3 Challenges in Creating a Public-Benefits-Access Program—and How to Overcome Them
By Kelly Field
From 2012 to 2014, seven community colleges participated in a pilot project that sought to determine how to best build — and sustain — public-benefits-access programs on campus. Along the way, the colleges encountered several challenges and came up with some creative ways to address them. Here are a few.
Challenge No. 1: Faculty resistance
While some faculty members were enthusiastic about the effort, others saw providing access to benefits as the government’s responsibility. Some professors were uncomfortable talking with their students about their finances, or didn’t want to take on additional advisory or screening duties.
The solution: At Gateway Community and Technical College, in Florence, Ky., the president dedicated a day of professional development to the college’s efforts. The college also held a “poverty simulation,” in which faculty and staff members and administrators role-played as low-income students (including homeless students and single parents) to gain a better understanding of the trade-offs they make and the challenges they face in navigating government services.
Challenge No. 2: Poor student takeup or follow-through
At first, some of the colleges found that students weren’t responding to their marketing and outreach. Or students would show up for the first appointment but not complete the application process.
The solution: An opt-out model. At LaGuardia Community College, in New York, and Cuyahoga Community College, in Cleveland, administrators started flagging the records of students likely to qualify for public benefits, alerting them, as well as staff members, and directing them to application support. At Cuyahoga, students were required to complete an eligibility screening to get the flag cleared from their record. LaGuardia gave students personalized appointment cards and offered subway fare cards as an incentive for confirming that they had received benefits.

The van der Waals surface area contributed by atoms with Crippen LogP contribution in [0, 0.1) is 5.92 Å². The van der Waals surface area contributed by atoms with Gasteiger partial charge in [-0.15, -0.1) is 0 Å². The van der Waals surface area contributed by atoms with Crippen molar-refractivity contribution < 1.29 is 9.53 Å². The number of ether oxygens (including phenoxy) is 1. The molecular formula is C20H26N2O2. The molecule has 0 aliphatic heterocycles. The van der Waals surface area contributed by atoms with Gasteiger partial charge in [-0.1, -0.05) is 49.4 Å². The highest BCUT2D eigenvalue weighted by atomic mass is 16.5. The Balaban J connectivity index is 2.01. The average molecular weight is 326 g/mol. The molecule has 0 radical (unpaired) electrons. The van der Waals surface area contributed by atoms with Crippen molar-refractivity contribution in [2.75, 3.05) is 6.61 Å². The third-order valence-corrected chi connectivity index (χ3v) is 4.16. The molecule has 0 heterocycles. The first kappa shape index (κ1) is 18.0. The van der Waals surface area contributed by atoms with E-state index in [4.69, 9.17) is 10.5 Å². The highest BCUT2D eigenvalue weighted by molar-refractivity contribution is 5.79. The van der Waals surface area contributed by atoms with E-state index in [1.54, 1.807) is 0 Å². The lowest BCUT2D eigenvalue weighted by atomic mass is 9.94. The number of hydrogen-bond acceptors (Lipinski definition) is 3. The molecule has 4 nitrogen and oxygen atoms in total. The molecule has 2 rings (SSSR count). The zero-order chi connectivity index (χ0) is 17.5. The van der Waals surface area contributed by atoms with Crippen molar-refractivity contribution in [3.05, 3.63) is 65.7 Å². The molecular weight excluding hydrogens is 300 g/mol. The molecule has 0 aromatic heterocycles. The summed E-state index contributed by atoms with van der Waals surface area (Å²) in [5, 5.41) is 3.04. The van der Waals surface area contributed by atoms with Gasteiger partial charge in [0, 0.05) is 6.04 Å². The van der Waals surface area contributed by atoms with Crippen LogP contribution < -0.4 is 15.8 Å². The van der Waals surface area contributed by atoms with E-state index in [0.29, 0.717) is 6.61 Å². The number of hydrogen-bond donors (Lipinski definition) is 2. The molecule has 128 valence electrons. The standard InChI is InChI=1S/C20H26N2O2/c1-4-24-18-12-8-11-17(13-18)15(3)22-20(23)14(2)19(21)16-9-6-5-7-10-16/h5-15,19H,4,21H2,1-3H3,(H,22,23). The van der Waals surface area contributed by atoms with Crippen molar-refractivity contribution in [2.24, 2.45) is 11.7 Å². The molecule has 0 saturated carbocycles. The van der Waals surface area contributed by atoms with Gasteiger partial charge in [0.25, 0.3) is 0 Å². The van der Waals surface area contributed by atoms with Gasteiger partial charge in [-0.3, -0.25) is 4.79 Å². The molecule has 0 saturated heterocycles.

Challenge No. 3: The stigma of seeking help
Students either didn’t believe they were “poor enough” or didn’t want to depend on government aid. This was particularly true among laid-off workers, who were accustomed to supporting themselves.
Solution No. 1: Framing public benefits as temporary assistance that can lead to permanent self-sufficiency. Gateway coined two phrases: “There’s a time to give and a time to receive. Now is the time to receive” and “short-term assistance, for a long-term success.” At Northampton Community College, in Bethlehem, Pa., the director of welfare services reminded students who had worked and paid taxes: “You contributed. Now it is your time to receive until you can get on your feet.”
Solution No. 2: Enlisting students. LaGuardia worked with a marketing class to craft messages that would resonate with students. Skyline College, in San Bruno, Calif., has students who receive public benefits conduct eligibility screenings and assist with applications.
Source: Center for Postsecondary and Economic Success, “Benefits Access for College Completion: Lessons Learned From a Community College Initiative to Help Low-Income Students”